Entertain | Definition of Entertain at Dictionary.com
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entertain

[ en-ter-teyn ]
/ ˌɛn tərˈteɪn /
||
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verb (used with object)

verb (used without object)

to exercise hospitality; entertain company; provide entertainment for guests: They loved to talk, dance, and entertain.

RELATED WORDS

satisfy, gratify, inspire, enthrall, relax, captivate, comfort, please, beguile, distract, delight, cheer, charm, regale, feed, dine, invite, welcome, treat, contemplate

Nearby words

enterprise allowance scheme, enterprise investment scheme, enterprise zone, enterpriser, enterprising, entertain, entertainer, entertaining, entertainment, enthalpy, enthesis

Origin of entertain

1425–75; late Middle English entertenen to hold mutually < Middle French entretenirVulgar Latin *intertenēre, equivalent to Latin inter- inter- + tenēre to hold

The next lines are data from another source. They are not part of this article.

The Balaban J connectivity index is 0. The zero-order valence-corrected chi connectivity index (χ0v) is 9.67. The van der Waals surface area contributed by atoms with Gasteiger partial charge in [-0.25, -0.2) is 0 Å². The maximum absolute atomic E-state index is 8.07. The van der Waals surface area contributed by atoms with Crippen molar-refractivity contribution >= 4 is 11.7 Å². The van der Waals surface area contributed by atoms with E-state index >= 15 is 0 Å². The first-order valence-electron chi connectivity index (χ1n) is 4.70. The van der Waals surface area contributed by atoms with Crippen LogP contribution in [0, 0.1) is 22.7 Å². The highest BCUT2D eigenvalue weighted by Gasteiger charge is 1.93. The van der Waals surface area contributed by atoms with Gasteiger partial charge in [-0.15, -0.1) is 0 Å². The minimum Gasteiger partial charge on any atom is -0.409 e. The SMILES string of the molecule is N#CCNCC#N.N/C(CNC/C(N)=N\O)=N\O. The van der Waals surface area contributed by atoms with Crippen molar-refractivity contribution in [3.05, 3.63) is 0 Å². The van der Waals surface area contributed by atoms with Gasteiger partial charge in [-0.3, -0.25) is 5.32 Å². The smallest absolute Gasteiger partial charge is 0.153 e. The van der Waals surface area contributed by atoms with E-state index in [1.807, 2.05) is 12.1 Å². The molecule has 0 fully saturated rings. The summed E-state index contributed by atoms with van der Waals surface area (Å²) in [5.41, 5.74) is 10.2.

SYNONYMS FOR entertain
Related formso·ver·en·ter·tained, adjectivepre·en·ter·tain, verb (used with object)un·en·ter·tained, adjectivewell-en·ter·tained, adjective

Synonym study

1. See amuse.
Dictionary.com Unabridged Based on the Random House Unabridged Dictionary, © Random House, Inc. 2019

Examples from the Web for entertain

British Dictionary definitions for entertain

entertain

/ (ˌɛntəˈteɪn) /

verb

to provide amusement for (a person or audience)
to show hospitality to (guests)
(tr) to hold in the mindto entertain an idea

Word Origin for entertain

C15: from Old French entretenir, from entre- mutually + tenir to hold, from Latin tenēre
Collins English Dictionary - Complete & Unabridged 2012 Digital Edition © William Collins Sons & Co. Ltd. 1979, 1986 © HarperCollins Publishers 1998, 2000, 2003, 2005, 2006, 2007, 2009, 2012

Word Origin and History for entertain

entertain


v.

late 15c., "to keep up, maintain, to keep (someone) in a certain frame of mind," from Middle French entretenir (12c.), from Old French entretenir "hold together, stick together, support," from entre- "among" (from Latin inter; see inter-) + tenir "to hold" (from Latin tenere; see tenet).

Sense of "have a guest" is late 15c.; that of "amuse" is 1620s. Meaning "to allow (something) to consideration" (of opinions, notions, etc.) is 1610s. Related: Entertained; entertaining.

Online Etymology Dictionary, © 2010 Douglas Harper
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